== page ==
ANALYSIS: Christian Porter’s defamation case against the ABC and Louise Milligan has put a spotlight on Australia’s legal system and our lack of a public interest defence for journalism. By Richard Ackland.

Christian Porter v the ABC

 Attorney-General Christian Porter.
Attorney-General Christian Porter.
Credit: AAP image / Lukas Coch

Content warning: This piece contains descriptions of sexual violence.

Porter v ABC has kicked off in the traditional way with a series of defamatory meanings the attorney-general claims can be found in journalist Louise Milligan’s article published on the ABC website on Friday, February 26.

In his statement of claim, Porter and his lawyers are arguing a reasonable person would assume from Milligan’s piece that Porter brutally raped a 16-year-old girl in 1988; Porter anally raped a 16-year-old girl in 1988; Porter’s brutal and anal rape of a 16-year-old girl contributed to her taking her own life; Porter is reasonably suspected by the police of brutally and anally raping a 16-year-old girl, warranting criminal charges be brought against him; in 2020 Porter was reasonably suspected by New South Wales Police of raping a 16-year-old girl in 1988; there are reasonable grounds for suspecting that Porter brutally and anally raped a 16-year-old girl; there are reasonable grounds for suspecting that Porter’s brutal and anal rape of a 16-year-old girl contributed to her taking her own life.

Various computations and permutations chase themselves around the courtroom in the hope that at least one of them lands the blow – which in the defamation world counts as a win, and money, and (some) costs.

Milligan’s article essentially said four key things: that a letter detailing an alleged historical rape by a cabinet minister had been sent to the prime minister and senators Penny Wong and Sarah Hanson-Young, who forwarded the document to the Federal Police. The letter urged the prime minister to set up an independent parliamentary investigation into the claim. The article also said NSW Police Force established a strike force in February 2020 after the victim told them she had been raped by “the man”. And finally, Milligan noted that South Australian police had told the ABC they were preparing a report for the coroner.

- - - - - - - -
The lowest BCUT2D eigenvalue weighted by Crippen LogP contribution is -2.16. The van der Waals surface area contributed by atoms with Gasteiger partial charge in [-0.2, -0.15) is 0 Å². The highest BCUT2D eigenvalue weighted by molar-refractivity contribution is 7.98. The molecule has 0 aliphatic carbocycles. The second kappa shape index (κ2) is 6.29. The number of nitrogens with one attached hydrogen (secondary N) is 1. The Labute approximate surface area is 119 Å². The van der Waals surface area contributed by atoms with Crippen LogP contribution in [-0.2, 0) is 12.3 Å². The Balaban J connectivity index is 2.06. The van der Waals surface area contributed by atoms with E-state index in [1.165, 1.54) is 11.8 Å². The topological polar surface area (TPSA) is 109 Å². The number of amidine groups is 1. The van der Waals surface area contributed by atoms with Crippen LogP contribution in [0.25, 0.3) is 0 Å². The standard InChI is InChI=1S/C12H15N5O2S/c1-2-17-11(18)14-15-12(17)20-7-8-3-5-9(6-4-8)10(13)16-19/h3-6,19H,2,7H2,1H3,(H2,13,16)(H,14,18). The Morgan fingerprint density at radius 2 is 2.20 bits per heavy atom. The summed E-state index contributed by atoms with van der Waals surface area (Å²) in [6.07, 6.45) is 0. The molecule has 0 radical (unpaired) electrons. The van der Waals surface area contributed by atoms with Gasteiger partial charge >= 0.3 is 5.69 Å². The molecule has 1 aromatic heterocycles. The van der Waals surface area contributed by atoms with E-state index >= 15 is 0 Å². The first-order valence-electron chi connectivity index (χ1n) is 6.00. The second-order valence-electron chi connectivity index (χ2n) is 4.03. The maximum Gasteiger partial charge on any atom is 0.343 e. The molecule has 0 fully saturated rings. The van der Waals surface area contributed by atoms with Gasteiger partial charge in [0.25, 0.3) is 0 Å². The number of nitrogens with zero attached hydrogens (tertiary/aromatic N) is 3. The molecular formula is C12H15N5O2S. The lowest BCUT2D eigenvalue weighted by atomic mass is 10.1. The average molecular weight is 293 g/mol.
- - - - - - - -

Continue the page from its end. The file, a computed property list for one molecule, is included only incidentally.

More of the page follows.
Citizens may have trouble with all this, as the word “Porter” is not mentioned in Milligan’s article, nor is “charges”. It is contended by Porter’s lawyers that by osmosis a large number of people knew Milligan was writing about the attorney-general – even though the speculation was also on others.

The threshold for identification of the defamation applicant is low – it’s where we enter a world of inferences.

In the United States, in England and Wales, in New Zealand and Canada – the main English-speaking nations with an adversarial litigation system – Porter’s defamation case would not get very far.

It would be knocked out in the US because he is a public figure. In Britain, the journalism would attract the defence of public interest, with the defendant reasonably believing the report was in the public interest.

The New Zealand courts also have recognised a public interest defence for journalism, and the same in Canada in “responsible communication” cases.

This leaves Australia as a public interest backwater. Here “public interest” is only a factor that may be taken into account in determining whether readers or viewers have an “interest” in the news and whether “the conduct” of the publisher is “reasonable in the circumstances”.

Very rarely does this defence make it home for the media – too many hurdles – not to mention the vexed issue of “judicial predisposition” – that is, lack of love for the media among the judiciary.

In the Porter case, this leaves the ABC with one important leg on which to stand: the defence of truth. Even in these times of truthiness, real truth can help out at crucial moments – although not so much in the courts.

We saw it in the Geoffrey Rush case where The Daily Telegraph pleaded truth, but the additional evidence of Yael Stone was not allowed in because of the Federal Court’s timetable for the case.

In the Chau Chak Wing case against Fairfax and the ABC, the entire truth defence was struck out because various judges didn’t think it was particular enough.

Porter and his supporters in the media believe this defamation trial will get to the “truth” of the matter – that it will resolve once and for all the rape allegation against the first law officer of the Commonwealth. Until that moment, they argue, everyone should keep quiet. This ignores that defamation trials frequently hinge on what is left out of the case, and that lots of the embarrassing bits about the person suing end up on the cutting-room floor.

Porter has a top-ticket team for his fight against Milligan and the ABC. Bret Walker, SC, Sue Chrysanthou, SC, and solicitor Rebekah Giles – all from the small pond of Sydney defamation practitioners.